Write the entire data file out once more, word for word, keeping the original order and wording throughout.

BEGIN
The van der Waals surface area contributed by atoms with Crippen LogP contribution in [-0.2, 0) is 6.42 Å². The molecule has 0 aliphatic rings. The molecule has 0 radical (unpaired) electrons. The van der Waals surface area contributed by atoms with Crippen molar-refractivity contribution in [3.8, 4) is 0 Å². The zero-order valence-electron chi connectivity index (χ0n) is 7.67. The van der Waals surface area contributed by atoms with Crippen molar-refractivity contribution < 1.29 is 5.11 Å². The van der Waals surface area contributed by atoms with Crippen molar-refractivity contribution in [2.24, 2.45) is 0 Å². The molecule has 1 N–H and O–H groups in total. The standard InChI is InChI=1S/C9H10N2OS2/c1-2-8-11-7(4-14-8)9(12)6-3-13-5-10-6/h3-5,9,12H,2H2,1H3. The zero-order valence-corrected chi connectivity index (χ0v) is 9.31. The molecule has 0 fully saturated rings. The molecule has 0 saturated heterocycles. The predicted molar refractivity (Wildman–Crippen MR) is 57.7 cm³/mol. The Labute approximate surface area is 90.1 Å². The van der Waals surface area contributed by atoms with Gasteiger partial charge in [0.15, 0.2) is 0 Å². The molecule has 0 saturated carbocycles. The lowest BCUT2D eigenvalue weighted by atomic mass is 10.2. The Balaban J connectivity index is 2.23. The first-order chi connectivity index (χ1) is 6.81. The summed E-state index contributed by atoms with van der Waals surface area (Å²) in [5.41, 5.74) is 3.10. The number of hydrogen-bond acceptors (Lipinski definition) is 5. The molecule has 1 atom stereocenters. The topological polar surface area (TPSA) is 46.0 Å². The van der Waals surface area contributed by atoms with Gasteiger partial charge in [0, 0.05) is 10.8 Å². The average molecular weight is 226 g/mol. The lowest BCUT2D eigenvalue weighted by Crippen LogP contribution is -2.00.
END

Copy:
The van der Waals surface area contributed by atoms with Crippen LogP contribution in [-0.2, 0) is 6.42 Å². The molecule has 0 aliphatic rings. The molecule has 0 radical (unpaired) electrons. The van der Waals surface area contributed by atoms with Crippen molar-refractivity contribution in [3.8, 4) is 0 Å². The zero-order valence-electron chi connectivity index (χ0n) is 7.67. The van der Waals surface area contributed by atoms with Crippen molar-refractivity contribution < 1.29 is 5.11 Å². The van der Waals surface area contributed by atoms with Crippen molar-refractivity contribution in [2.24, 2.45) is 0 Å². The molecule has 1 N–H and O–H groups in total. The standard InChI is InChI=1S/C9H10N2OS2/c1-2-8-11-7(4-14-8)9(12)6-3-13-5-10-6/h3-5,9,12H,2H2,1H3. The zero-order valence-corrected chi connectivity index (χ0v) is 9.31. The molecule has 0 fully saturated rings. The molecule has 0 saturated heterocycles. The predicted molar refractivity (Wildman–Crippen MR) is 57.7 cm³/mol. The Labute approximate surface area is 90.1 Å². The van der Waals surface area contributed by atoms with Gasteiger partial charge in [0.15, 0.2) is 0 Å². The molecule has 0 saturated carbocycles. The lowest BCUT2D eigenvalue weighted by atomic mass is 10.2. The Balaban J connectivity index is 2.23. The first-order chi connectivity index (χ1) is 6.81. The summed E-state index contributed by atoms with van der Waals surface area (Å²) in [5.41, 5.74) is 3.10. The number of hydrogen-bond acceptors (Lipinski definition) is 5. The molecule has 1 atom stereocenters. The topological polar surface area (TPSA) is 46.0 Å². The van der Waals surface area contributed by atoms with Gasteiger partial charge in [0, 0.05) is 10.8 Å². The average molecular weight is 226 g/mol. The lowest BCUT2D eigenvalue weighted by Crippen LogP contribution is -2.00.